The data files are available via Canvas, and are described in a corresponding README.

The recipes are collected from Food.com2

, which is a platform that allows the user to publish recipes and

comments on others’ recipes. In our dataset, each recipe contains:

? recipe features: name, ingredients, steps, number of steps, and number of

ingredients

? text features: produced by various text encoding methods for name, ingredients, and steps. Each

feature is provided as a single file with rows corresponding to the file of recipe features.

? class label: the preparation time of a recipe duration (3 possible levels, 1, 2 or 3)

You will be provided with training set and a test set. The training set contains the recipe features, text features,

and the duration, which is the “class label” of our task. The test set only contains the recipe and text features

without the label.

The files provided are:

? recipe train.csv: recipe features and class label of training instances.

? recipe test.csv: recipe features of test instances.

? recipe text features *.zip: preprocessed text features for training and test sets, 1 zipped file for each text

encoding method. Details about using these text features are provided in README.

5 Task

You are expected to develop Machine Learning models to predict the preparation of a recipe based on its features

(e.g. name, ingredients, steps etc.). You will implement and compare different machine learning models and

explore the effective features for this task.

2https://www.food.com/

2

? The training-evaluation phase: The holdout or cross-validation approaches can be applied on the training

data provided.

? The test phase: the trained classifiers will be evaluated on the unlabelled test data. The predicted labels

of test cases should be submitted as part of the Stage I deliverable.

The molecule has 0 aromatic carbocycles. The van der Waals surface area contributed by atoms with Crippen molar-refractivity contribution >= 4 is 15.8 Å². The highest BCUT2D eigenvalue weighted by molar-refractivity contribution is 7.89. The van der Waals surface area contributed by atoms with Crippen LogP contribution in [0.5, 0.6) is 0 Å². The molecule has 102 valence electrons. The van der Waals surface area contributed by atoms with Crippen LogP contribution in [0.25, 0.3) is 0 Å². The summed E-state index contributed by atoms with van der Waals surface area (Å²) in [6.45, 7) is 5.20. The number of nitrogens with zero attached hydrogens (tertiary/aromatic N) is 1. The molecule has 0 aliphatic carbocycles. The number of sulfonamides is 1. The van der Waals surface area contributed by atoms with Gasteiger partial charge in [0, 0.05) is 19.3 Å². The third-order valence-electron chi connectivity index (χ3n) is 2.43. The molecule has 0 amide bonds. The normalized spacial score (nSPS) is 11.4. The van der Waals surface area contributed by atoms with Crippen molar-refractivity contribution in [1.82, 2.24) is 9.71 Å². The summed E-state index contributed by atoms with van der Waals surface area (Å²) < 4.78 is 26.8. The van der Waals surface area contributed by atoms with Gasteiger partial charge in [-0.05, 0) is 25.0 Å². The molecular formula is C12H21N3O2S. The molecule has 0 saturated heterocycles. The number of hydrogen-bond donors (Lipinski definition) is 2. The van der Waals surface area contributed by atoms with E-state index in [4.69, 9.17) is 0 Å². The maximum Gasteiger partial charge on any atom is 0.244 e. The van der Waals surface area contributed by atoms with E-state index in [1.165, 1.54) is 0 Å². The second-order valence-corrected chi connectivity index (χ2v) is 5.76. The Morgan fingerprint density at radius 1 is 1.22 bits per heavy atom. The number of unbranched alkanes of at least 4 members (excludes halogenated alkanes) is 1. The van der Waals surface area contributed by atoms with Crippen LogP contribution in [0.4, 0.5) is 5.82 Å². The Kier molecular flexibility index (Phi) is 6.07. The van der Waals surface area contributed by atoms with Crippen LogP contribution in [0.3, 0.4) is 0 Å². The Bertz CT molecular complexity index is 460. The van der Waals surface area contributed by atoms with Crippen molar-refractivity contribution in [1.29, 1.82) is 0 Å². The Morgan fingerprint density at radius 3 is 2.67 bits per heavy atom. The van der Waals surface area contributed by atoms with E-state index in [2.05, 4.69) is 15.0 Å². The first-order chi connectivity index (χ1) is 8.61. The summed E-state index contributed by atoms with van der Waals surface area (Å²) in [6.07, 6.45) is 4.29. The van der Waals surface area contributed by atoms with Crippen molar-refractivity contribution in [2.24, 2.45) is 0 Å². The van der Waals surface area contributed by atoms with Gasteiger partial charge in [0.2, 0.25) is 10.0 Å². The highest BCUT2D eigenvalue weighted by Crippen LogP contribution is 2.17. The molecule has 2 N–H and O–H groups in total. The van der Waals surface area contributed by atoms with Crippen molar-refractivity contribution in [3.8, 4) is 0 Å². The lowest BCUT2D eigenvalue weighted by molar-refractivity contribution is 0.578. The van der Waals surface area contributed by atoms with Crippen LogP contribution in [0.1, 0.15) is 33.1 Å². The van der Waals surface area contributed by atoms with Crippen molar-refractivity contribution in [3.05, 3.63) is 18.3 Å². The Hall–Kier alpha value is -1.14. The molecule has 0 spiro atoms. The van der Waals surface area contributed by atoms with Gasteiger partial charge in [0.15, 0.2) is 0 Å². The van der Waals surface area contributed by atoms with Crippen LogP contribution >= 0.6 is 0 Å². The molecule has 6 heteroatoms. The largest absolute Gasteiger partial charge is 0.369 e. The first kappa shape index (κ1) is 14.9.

Various machine learning techniques have been (or will be) discussed in this subject (0R, Naive Bayes, Decision

Trees, kNN, SVM, neural network, etc.); many more exist. You may use any machine learning method you

consider suitable for this problem. You are strongly encouraged to make use of machine learning software

and/or existing libraries (such as sklearn) in your attempts at this project.

In addition to different learning algorithms, there are many different ways to encode text for these algorithms.

The files in recipe text features *.zip are some possible representations of the name, ingredients and steps of

recipes we have provided. For example, one of the encoding method is CountVectorizer in sklearn,

which converts text documents into “Bag of Words” – the documents are described by word occurrences while

ignoring the relative position information of the words. You can use these representations to develop your

classifiers, but you should also feel free to extract your own features from the raw recipe features, according to

your needs. Just keep in mind that any data representation you use for the text in the training set will need to be

able to generalise to the test set.

6 Submission

The report, code, peer reviews and reflections should be submitted via Canvas; the predictions on test data

should be submitted to Kaggle.

Stage I submissions will be open one week before the due date. Stage II submissions will be open as soon as

the reports are available (24 hours following the Stage I submission deadline).

6.1 Individual vs. Team Participation

You have the option of participating as a “group” of one individual, or in a group of two. In the case that you opt

to participate individually, you will be required to implement at least 1 and up to 4 distinct Machine Learning

models. Groups of two will be required to implement at least 3 and up to 5 distinct Machine Learning models,

of which one is to be an ensemble model – stacking based on the other models. The report length requirement

also differs, as detailed below:

Group size Distinct models required Report length

1 1–4 1,000–1,500 words

2 3–5 2,000–2,500 words